EBM11: Conservation and sustainable harvest

Date: Thursday October 11, 2018

Location: Valtuustosali, City Hall

Time: 13:30-15:00

Small-scale, traditional harvest of mammals, birds and fish has provided the foundation for Arctic societies since humans first arrived in the region, and continues to do so today for many people in the Arctic. The Arctic Biodiversity Assessment called for the sustainable management of the Arctic’s living resources and their habitat. Improved management and conservation actions are based on greater understanding of the potential for harm to species and ecosystems, better regulation and enforcement, and in many cases on greater engagement with Arctic peoples. The incorporation of traditional values, practices and knowledge can help improve both management and enforcement. This session explores successful harvest management practices and explores additional places where these approaches could help to achieve biodiversity, while fulfilling various and Sustainable Development Goals.

Chairs: Alexander Shestakov, CBD; Gregor Gilbert, Makivik Corporation

Format: Series of presentations followed by discussion

Presentations:

  1. Quantifying the impact of hunting and oiling on Brünnich’s guillemots Uria lomvia in the Northwest Atlantic: Morten Frederiksen, Aarhus University 
  2. Understanding Alaskan Inuit food security and conservation through use: Carolina Behe, Inuit Circumpolar Council pdf
  3. Reconciliating conservation and sustainable harvest: Geneviève Desportes, NAMMCOl pdf
  4. A participatory approach to reducing the poaching of Bewick’s swans in the Russian Arctic: Julia Newth, Wildfowl & Wetlands Trustl pdf
  5. Salmon and salmon-dependent people in Alaska: Highlights of an interdisciplinary research initiative: Peter Westley, University of Alaska Fairbanksl pdf
  6. How aboriginal hunting in the Northeast of the Russian Arctic influences migratory waterbird population? Konstantin Klokov, Saint-Petersburg State Universityl pdf


Abstracts:

Quantifying the impact of hunting and oiling on Brünnich’s guillemots Uria lomvia in the Northwest Atlantic

Morten Frederiksen, Aarhus University

The Brünnich’s guillemot (or thick-billed murre) is a numerous pan-Arctic seabird, but several Atlantic breeding populations are declining. The species is subject to traditional harvest in the important wintering areas off West Greenland and Newfoundland, and has been subject to chronic oil pollution where major shipping converge on the east coast of Canada. Until recently, knowledge on migration routes and winter distribution has been insufficient to assess the impact of these mortality sources on specific breeding populations. We collate existing information on mortality from bag statistics in Greenland and Canada and studies of oiling off Newfoundland, as well as new data on age distribution in the hunting bag. Based on the results of recent tracking studies, we construct a spatially explicit population model that allocates hunting and oiling mortality to breeding populations and estimates the impact on their growth rate. Results indicate that annual population growth rate is depressed by 0.011 – 0.041 by anthropogenic mortality sources. In addition to local breeders, hunting in Greenland mainly affects declining breeding populations in Svalbard and Iceland, while hunting and oiling in Newfoundland mainly affects guillemots breeding in Arctic Canada and north-west Greenland, where most populations are relatively stable. The strongest impact is predicted on the small breeding population in Atlantic Canada, which winters mainly on the Newfoundland Shelf and thus is exposed to both hunting and oiling. Our results clarify the relationships between hunting in Greenland and Canada and growth of specific breeding populations, and thus have major implications for harvest management of guillemots in the Northwest Atlantic.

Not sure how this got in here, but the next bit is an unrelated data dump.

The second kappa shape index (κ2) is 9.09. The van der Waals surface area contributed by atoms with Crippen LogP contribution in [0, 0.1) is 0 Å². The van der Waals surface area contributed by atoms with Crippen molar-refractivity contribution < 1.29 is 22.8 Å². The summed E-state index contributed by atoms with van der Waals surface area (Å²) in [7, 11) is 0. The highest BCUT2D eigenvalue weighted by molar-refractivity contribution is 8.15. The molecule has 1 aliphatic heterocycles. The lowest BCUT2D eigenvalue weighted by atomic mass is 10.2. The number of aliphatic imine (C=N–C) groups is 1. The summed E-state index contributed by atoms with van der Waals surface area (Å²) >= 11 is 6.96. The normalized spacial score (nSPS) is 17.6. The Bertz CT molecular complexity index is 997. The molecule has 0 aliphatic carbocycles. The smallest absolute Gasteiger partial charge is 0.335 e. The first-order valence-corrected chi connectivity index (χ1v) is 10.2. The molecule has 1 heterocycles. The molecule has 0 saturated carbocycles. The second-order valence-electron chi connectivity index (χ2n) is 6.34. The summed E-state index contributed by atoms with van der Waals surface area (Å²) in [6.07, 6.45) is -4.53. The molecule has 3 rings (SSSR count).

Understanding Alaskan Inuit food security and conservation through use

Carolina Behe, Inuit Circumpolar Council; Raychelle Daniel, The Pew Charitable Trusts

Conservation in Alaskan Inuit homelands often comes from the perspective of conservation that benefits the environment first, and ultimately the people that live there. We propose an alternate conservation paradigm that includes Inuit not only as a part of the environment within the ecosystem; but also as part of the solution to managing these Arctic ecosystems from within. Inuit knowledge and management practices are both a part of Alaskan Inuit food security, and would help move overall management of Arctic systems to better include whole knowledge, and improve science. Inuit have followed traditional management practices, applying a food security lens, which has sustained the people and the environment for time immemorial. These practices demonstrate a strong value system focused on conservation through use, based on an Inuit food security lens. Practices are built on principles such as “do not take more than what is needed.” These words impart multiple facets of understanding that include people take only what they can process, store and consume within their family or community. They also include lessons that include stewardship and sustainable practices; for example, always leaving enough for the continued respect for the ecosystem that it is a part of. During traditional bowhead whaling a cease-fire is called once the number of whales that can be processed within a given time is reached. This example demonstrates that the phrase “don’t take more than what is needed” is not based on arbitrary numbers and is aligned with conservation, respect, and socio-ecological beliefs. This management practice is used in the collection of all food sources and must consider not only how many people are required and available for the processing and storing of food but also the environmental conditions required for these steps. This presentation will provide an overview of an Inuit led project that defines Alaskan Inuit food security and provides a conceptual framework of food security, while proposing a paradigm shift in conservation measures that understand and support conservation through use and the inclusion of Inuit and Indigenous Knowledge in management.